A canard is an elevator control surface placed forward of the wings. Sometimes, as with the B-1B, they are simply used to stabilize flexible portions of the fuselage or provide very minute attitude changes, but they are used often as a supplement to or full replacement of tail-mounted stabilators.
The theory behind canards as the sole elevator surface is that no elevator configuration aft of the wings is truly satisfactory for maneuvering purposes; the airflow over the wings creates turbulence, however small, and thus affects elevators placed directly behind the wings. Placement below the wings (common on many fighters) exposes the elevators to even greater turbulence from under-wing ordnance. The original solution to such problems, the T-tail, has been largely discredited as being prone to dangerous "deep stalls". Other solutions like the V-tail place the combination rudder-elevator surfaces out of the wings' airflow, but reduce the effectiveness of the control surface in the pure pitch and yaw axes.
As a supplement to traditional elevators, canards vastly increase control surface area, and often increase the critical angle of attack of the wings as the canard directs air more directly toward the leading edge of the wing. They can also be designed to operate independently (i.e. counter-rotate), thus also acting as ailerons.
Canards are not a requirement, and can have disadvantages including reduced pilot visibility, increased mechanical complexity and fragility, and increased radar signature. The F-22, for example, does not incorporate canards, mostly for stealth reasons. Many technology demonstrators and maneuverability testbeds such as the F-15 S/MTD incorporated canards, even when the production aircraft they were based on did not. Production fighters like the Eurofighter Typhoon, Dassault Rafale and Saab Gripen all use a delta-wing configuration with canard surfaces, while variants of the Su-27 including the Su-30, Su-30MKI, Su-33 and Su-37 all use canards to supplement traditional tail-mounted elevators.
Though a high thrust-to-weight ratio and high aerodynamic maneuverability are found on both aerodynamic and supermaneuvering aircraft, the technology most directly linked to supermaneuverability is thrust vectoring, in which the geometry of the exhaust nozzle of a traditional jet engine can be modified to angle the engine's thrust in a direction other than directly to the rear (i.e., upwards or downwards). This applies force to the rear of the aircraft in the opposite direction similar to a conventional control surface, but unlike a control surface the force from the vectored thrust is dependent on current engine thrust, not airspeed; thus thrust vectoring not only augments control surfaces (generally that of the elevators) at speed, but allows the aircraft to retain maximum maneuverability below corner speed and some attitude control below stall speed while in maneuvers. Technology demonstrators such as the X-31, F-16 VISTA and F-15 S/MTD were built to showcase the capabilities of an aircraft using this technology; it has since been incorporated into pre-production and production fighters such as the F-22 Raptor. Eastern Bloc design companies have also introduced this technology into variants of fourth-generation aircraft such as the MiG-29 and Su-27 to produce the MiG-29OVT tech demonstrator and Su-30MKI air superiority fighter respectively, and planned fifth-generation Russian-designed aircraft such as the PAK-FA will use the technology as well. In addition domestic Russian Su-30 fighters will be upgraded with thrust vectoring engines.
Thrust vectoring is most useful while performing maneuvers such as the aerial J-turn, where the nose of the aircraft is pointed upwards (and thus the engine thrust counters gravity as well as providing attitude control). It is generally considered impossible, in fact, to perform a true J-turn maneuver without vectored thrust. Other maneuvers that are considered impossible to perform under control using only aerodynamic maneuvering include the Bell (a 360° loop with negligible altitude change) and the controlled flat spin (360° of yaw around a point of rotation that lies inside the aircraft).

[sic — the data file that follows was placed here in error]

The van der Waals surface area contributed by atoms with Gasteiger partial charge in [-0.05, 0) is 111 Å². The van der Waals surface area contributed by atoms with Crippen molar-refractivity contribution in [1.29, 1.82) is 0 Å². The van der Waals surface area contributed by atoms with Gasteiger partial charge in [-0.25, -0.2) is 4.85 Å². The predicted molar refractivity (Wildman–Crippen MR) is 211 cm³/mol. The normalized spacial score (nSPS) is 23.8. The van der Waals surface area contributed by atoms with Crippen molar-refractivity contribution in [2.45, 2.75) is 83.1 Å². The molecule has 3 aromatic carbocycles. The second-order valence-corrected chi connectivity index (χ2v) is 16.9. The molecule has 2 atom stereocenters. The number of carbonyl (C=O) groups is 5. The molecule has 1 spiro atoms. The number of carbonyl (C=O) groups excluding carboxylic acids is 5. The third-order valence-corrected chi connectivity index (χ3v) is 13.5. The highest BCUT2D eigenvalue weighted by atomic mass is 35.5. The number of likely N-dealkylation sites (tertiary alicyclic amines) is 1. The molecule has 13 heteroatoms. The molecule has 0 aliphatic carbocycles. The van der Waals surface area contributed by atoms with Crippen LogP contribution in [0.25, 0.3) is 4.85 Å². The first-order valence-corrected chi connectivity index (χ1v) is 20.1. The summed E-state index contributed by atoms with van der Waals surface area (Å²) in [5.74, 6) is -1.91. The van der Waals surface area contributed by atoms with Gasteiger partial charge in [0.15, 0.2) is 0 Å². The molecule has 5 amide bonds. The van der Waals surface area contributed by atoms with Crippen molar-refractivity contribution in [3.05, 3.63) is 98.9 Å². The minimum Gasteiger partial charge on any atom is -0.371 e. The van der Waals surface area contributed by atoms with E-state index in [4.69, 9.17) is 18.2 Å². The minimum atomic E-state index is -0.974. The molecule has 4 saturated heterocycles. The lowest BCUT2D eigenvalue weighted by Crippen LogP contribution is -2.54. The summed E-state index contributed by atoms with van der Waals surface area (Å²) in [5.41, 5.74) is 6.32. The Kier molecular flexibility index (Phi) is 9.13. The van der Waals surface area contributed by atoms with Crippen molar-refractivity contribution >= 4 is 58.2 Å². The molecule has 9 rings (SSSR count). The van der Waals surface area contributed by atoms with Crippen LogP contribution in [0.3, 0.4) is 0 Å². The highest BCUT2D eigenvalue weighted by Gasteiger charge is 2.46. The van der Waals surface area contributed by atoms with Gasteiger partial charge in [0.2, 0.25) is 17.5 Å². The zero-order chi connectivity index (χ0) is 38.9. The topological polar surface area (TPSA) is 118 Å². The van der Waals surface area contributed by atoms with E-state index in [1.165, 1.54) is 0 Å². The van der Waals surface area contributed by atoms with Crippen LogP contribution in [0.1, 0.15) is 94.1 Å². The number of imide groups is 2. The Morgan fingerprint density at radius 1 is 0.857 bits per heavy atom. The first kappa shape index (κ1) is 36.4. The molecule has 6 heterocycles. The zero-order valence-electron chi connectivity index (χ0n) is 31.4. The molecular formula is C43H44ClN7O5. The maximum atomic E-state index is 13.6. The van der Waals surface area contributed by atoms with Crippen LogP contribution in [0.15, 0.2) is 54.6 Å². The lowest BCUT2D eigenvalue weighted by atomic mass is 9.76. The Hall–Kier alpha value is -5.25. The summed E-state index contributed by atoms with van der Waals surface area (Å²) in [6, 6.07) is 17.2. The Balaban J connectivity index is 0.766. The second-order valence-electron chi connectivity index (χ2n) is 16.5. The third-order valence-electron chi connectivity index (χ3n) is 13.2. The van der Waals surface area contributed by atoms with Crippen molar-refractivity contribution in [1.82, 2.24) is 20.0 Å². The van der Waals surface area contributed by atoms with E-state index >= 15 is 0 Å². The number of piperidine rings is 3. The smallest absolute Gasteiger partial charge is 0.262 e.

Pilots can pitch the noses of supermaneuverable aircraft up to extreme angles of attack (as much as 70 degrees) allowing them to potentially gain an advantage, by being able to lock on to a target and fire at it, but at the expense of the altitude and/or speed of the aircraft. Quantifying such a potential advantage using metrics was not really possible in the early 1990s—traditional metrics such as instantaneous or sustained turn rate plots did not highlight the differences which pilots described when flying such aircraft. Several research projects were conducted through the 1990s and one in particular, entitled "Performance Assessment of Fighter Aircraft incorporating Advanced Technologies" by Antony Kutschera, not only reviewed the suitability of existing metrics to measure the effects of supermaneuverability, but went on to develop a new metric for quantifying advantages and disadvantages while in flight. The new metric allows a quantitative assessment of the aircraft to be made, in terms which designers, pilots and tacticians alike can easily understand, unlike many newer metrics which combined existing metrics to develop "magic" numbers which have little meaning.
Supermaneuverable aircraft currently in use
- Sukhoi Su-30MKI (3D Thrust vectoring)
- Dassault Rafale (Aerodynamically)
- Eurofighter Typhoon (Aerodynamically)
- Mikoyan MiG-35 (3D Thrust vectoring)
- Lockheed Martin F-22 Raptor (2D Aerodynamically)
- Sukhoi Su-35 (3D Thrust vectoring)
- Sukhoi PAK FA (3D Thrust vectoring)
- Gal-Or, Benjamin (2001) , Vectored Propulsion, Supermaneuverability, and Robot Aircraft, Springer, ISBN 0-387-97161-0, USAF & NATO Report RTO-TR-015 AC/323/(HFM-015)/TP-1,
alternate ISBN 3-540-97161-0.
- Sweetman, Bill (June 24, 2013). "Sukhoi Test Pilot Explains ‘Supermaneuverability’". Aviation week. Penton. Retrieved 23 February 2014.
- Chambers, Joseph R. "Lockheed Martin F-16 Fighting Falcon: Curing Deep Stall", Partners in Freedom: Contributions of the Langley Research Center to U.S. Military Aircraft of the 1990s."; Monographs in Aerospace History Number 19, The NASA History Series (NASA SP-2000-4519). National Aeronautics and Space Administration, Washington, DC, 2000. Retrieved 22 June 2008.
- "Russian Air Force to get supermaneuverable aircraft." Russia Beyond The Headlines. April 13, 2012.
- Kutschera, Ant (2001). Performance Assessment of Fighter Aircraft incorporating Advanced Technologies (PDF). British Library.